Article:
Vet med's big shift to more women, fewer men driven by falling barriers, more female grads

Nov 02, 2010
Veterinarian Carole Bolin prepares to inject a cow with the new vaccine for bovine leptospirosis. Credit: Photo courtesy of Keith Weller. AVMA.

Women now dominate the field of veterinary medicine -- the result of a nearly 40-year trend that is likely to repeat itself in the fields of medicine and law.

That's the conclusion of a new study that found three factors that appear to be driving the change: the 1972 federal amendment that outlaws discrimination against female students; male applicants to graduate schools who may be deterred by a growing number of women enrolling; and the increasing number of women earning Bachelor's degrees in numbers that far exceed those of male graduates, says sociologist Anne E. Lincoln.

An assistant professor in the department of sociology at Southern Methodist University in Dallas, Lincoln is an expert on how occupations transition from being either male- or female-dominated.

Her study is the first of its kind to analyze the feminization of veterinary medicine from the perspective of examining the pool of applicant data to U.S. veterinary medical colleges from 1975 to 1995.

As of 2010, the veterinary profession is about 50 percent men and 50 percent women, according to the American Veterinary Medical Association, while enrollment in veterinary medical colleges is about 80 percent women.

Departure from convention; new methodology

Conventional occupational research identifies a flip in the gender make-up of a profession by looking at the number of men and women who get hired into that profession, Lincoln said. The current study broke with that convention and instead measured the number of male and female applicants to veterinary medical colleges.

In looking at the applicants for each year, the study controlled for variables that could be a factor: class size, proportion of women on faculty, proportion of women in the classroom, increased tuition and declines in the profession's average salary. Lincoln found no evidence that any of those factors was statistically significant in explaining why more women than men are applying, she said.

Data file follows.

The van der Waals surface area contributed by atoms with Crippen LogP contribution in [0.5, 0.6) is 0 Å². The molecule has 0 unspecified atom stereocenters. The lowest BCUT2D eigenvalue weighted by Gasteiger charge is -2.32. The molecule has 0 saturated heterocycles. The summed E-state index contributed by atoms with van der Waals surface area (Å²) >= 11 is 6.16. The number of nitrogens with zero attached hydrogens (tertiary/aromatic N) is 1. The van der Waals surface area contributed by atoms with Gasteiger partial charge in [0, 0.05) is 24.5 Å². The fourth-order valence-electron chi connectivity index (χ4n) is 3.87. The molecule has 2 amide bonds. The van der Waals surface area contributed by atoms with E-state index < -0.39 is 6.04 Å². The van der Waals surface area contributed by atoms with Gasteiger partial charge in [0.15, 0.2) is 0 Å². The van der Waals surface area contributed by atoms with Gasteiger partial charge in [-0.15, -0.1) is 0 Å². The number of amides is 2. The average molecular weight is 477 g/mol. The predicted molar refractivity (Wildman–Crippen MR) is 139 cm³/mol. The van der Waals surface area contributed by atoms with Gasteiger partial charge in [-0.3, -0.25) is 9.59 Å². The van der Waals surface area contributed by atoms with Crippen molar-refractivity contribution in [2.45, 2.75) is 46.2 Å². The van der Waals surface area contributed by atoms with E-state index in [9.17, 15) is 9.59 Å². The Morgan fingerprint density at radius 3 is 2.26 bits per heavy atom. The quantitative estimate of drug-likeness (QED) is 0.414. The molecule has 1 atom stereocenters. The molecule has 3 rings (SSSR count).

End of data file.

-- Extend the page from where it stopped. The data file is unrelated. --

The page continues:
By quantifying the number of men and women attempting to enter veterinary medical colleges the study could determine whether feminization is caused by gender bias in the acceptance process. Lincoln found no evidence of acceptance bias.

Study finds preemptive flight; challenges long-held notions about women

"There was really only one variable where I found an effect, and that was the proportion of women already enrolled in vet med schools," Lincoln said. "So perhaps a young male student says he's going to visit a veterinary medical school, and when he sees a classroom with a lot of women he changes his choice of graduate school. That's what the findings indicate."

The study puts to rest the long-held notion that men are more concerned than women about the cost of tuition and salaries when choosing a professional field, according to Lincoln.

"There's always been this notion for any field that feminizes that women don't care about salaries because they have a husband's earnings to fall back on," Lincoln said. "But this study found that men and women are equally affected by tuition and salaries, and that what's really driving feminization of the field is what I call 'preemptive flight' — men not applying because of women's increasing enrollment. Also, fewer men than women are graduating with a Bachelor's degree, so they aren't applying because they don't have the prerequisites."